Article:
#14

I agree. Don't worry about it. Add 20 lbs of muscle and you will look 100 times better.


#15

Essetially you lie on your back on a bench and put a weight between your feet with your thighs 90 degrees to the ground, then you arch your back, then flatten it against the bench. That was the way I took it anywho.


#16

yep...u nailed it:)


#17

Hi There,

Thanks for the suggestions! I will give that exercise a go. Just to confirm - I assume that, in order for the thighs to be 90 degrees to the ground, you lift your lower legs off the bench into the air so that the lower leg is parallel to the bench/ground. That sound right?


#18

Do you take creatine?


#19

Lower ab region sticking out is a very common problem -- even among "skinny" people. As some people here have been hinting at, the problem is usually anterior pelvic tilt. Basically, this means your pelvis (hip bone) is tilted forward. For evidence of this, stand in front of a mirror and tilt your pelvis to a neutral or posterior position and watch your "lower ab bulge" almost disappear.

This is especially common among women, because of high heels, sedentary lifestyles, and also just because a "feminine" way to walk is with an anterior pelvic tilt. Men have a problem with this because of tight hip flexors (sedentary lifestyle and/or training imbalances).

Problem is, people often think their "lower ab region" sticks out because they need to do more "lower ab" work, so they do a bunch of leg raises and stuff, which often just makes the problem worse. Leg raises, if not done properly, work the hip flexors a lot (even if done properly, they will still work the hip flexors a little). This leads to tighter hip flexors which just makes the problem worse.

The floor bridge exercise (looks like you're trying to hump the ceiling) is good to teach your body how to activate your glutes. Tight hip flexors means lengthened glute muscles and reciprical inhibition of glutes (too much hip flexor strength/activation, too little glute strength/activation). The floor bridge teaches you how to activate your glutes (learning proper motor patterns). However, this exercise itself will not fix the problem, it is just a first step. You will not get a lot stronger glutes by doing this, it will just teach your body how to activate them.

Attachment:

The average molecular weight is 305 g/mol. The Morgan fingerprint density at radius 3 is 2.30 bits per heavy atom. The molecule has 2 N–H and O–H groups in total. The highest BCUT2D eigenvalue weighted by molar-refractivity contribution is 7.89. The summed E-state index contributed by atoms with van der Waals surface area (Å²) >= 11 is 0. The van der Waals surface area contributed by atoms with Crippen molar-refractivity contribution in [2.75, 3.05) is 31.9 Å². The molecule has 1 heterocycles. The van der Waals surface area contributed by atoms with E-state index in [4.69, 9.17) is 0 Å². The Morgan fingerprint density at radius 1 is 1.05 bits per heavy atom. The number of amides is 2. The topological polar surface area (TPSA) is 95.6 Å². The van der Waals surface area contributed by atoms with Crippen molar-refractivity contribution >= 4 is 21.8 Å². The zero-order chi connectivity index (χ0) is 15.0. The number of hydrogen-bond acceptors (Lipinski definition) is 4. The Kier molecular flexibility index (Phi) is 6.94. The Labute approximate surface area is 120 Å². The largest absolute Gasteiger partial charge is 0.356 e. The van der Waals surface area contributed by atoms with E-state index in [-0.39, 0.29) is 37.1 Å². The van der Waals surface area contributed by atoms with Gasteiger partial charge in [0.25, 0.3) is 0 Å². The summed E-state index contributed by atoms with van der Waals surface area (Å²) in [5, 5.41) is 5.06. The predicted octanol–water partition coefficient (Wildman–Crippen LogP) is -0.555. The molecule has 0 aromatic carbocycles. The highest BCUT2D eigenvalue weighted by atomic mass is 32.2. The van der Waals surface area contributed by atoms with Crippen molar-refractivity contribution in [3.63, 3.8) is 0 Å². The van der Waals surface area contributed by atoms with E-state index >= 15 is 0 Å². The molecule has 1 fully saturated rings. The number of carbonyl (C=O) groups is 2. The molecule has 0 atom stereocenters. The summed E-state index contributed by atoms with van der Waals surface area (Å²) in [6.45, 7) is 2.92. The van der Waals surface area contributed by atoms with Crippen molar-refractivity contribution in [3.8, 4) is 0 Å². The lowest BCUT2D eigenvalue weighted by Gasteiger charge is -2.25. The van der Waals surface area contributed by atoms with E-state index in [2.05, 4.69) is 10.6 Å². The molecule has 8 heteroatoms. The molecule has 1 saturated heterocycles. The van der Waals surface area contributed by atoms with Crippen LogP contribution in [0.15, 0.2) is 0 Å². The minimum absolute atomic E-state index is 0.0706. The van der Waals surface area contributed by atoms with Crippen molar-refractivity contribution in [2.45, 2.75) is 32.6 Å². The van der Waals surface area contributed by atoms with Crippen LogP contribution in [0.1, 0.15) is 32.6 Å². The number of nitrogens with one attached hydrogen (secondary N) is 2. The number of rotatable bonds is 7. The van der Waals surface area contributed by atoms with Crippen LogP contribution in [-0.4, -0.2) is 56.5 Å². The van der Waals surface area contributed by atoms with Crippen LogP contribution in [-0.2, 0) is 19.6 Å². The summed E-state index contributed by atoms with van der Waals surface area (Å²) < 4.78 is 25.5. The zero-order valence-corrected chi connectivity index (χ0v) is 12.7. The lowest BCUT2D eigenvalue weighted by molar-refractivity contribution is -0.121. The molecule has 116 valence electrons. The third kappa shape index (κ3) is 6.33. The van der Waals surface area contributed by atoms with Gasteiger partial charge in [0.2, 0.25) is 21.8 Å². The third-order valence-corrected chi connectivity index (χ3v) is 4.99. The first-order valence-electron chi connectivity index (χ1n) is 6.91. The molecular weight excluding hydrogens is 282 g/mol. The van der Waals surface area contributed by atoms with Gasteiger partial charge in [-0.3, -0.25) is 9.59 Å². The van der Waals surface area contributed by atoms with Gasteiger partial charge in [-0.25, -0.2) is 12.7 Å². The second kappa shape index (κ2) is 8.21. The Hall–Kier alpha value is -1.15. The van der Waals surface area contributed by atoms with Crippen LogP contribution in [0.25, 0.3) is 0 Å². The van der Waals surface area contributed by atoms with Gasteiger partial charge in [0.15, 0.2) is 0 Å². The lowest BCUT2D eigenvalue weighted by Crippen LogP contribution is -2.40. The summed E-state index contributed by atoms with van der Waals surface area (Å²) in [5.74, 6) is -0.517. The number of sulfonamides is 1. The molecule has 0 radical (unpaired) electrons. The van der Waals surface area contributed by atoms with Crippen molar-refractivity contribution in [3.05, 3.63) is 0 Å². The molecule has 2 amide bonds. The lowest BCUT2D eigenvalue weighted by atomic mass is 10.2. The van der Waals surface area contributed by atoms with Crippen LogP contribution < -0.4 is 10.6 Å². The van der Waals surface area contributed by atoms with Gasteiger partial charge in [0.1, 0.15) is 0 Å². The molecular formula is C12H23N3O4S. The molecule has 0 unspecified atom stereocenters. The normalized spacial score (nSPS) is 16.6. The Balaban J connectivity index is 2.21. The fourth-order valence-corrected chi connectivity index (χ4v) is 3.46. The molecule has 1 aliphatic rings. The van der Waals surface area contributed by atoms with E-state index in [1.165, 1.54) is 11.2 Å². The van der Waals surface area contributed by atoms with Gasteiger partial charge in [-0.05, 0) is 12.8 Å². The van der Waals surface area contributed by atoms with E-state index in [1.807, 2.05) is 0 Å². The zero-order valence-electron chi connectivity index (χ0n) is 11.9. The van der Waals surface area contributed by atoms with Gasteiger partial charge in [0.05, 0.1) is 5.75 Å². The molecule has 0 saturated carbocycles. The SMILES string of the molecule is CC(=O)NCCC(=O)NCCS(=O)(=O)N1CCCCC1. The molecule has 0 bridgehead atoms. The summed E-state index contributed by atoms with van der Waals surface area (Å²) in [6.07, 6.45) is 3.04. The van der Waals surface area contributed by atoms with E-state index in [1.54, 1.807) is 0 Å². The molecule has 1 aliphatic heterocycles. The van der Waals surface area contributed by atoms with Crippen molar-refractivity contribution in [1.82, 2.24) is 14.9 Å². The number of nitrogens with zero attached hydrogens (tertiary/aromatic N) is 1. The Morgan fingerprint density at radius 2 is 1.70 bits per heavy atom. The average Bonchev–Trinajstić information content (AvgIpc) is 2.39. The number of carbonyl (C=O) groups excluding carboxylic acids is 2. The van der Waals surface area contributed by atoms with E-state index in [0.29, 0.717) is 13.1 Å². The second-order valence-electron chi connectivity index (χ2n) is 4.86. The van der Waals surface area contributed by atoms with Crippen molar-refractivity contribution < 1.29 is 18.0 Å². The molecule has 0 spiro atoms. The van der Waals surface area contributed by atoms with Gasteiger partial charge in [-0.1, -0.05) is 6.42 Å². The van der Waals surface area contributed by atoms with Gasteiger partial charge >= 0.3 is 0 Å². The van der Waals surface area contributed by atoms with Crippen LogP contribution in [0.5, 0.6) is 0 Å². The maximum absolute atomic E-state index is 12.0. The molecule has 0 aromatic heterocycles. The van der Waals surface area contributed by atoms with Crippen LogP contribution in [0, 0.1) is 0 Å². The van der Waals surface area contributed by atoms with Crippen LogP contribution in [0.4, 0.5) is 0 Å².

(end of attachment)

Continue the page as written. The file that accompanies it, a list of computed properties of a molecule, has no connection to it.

In short, the long-term solution is to stretch the hip flexors regularly and to strengthen the glutes. Core work will help, too. You might want to consider ART (Active Release) on your hip flexors, because you can stretch and stretch those hip flexors all you want, but if you have any adhesions, scar tissue, or flat-out shortness of the muscle, you need to have it worked on to restore the full length of the musculature.

Another good exercise to help with glute and core activation is the "bird-dog" -- get down on your hands and knees, arms and femur perpendicular to the ground. Then extend one arm and the opposite leg straight out, while keeping the rest of the body in the same position (no leaning to one side). While doing this, tighten your core and your glute muscle on the same side as your extended leg to maintain position. Hold the position for 5-10 seconds, then repeat on the other side. Work up to 3 sets of 10 or more.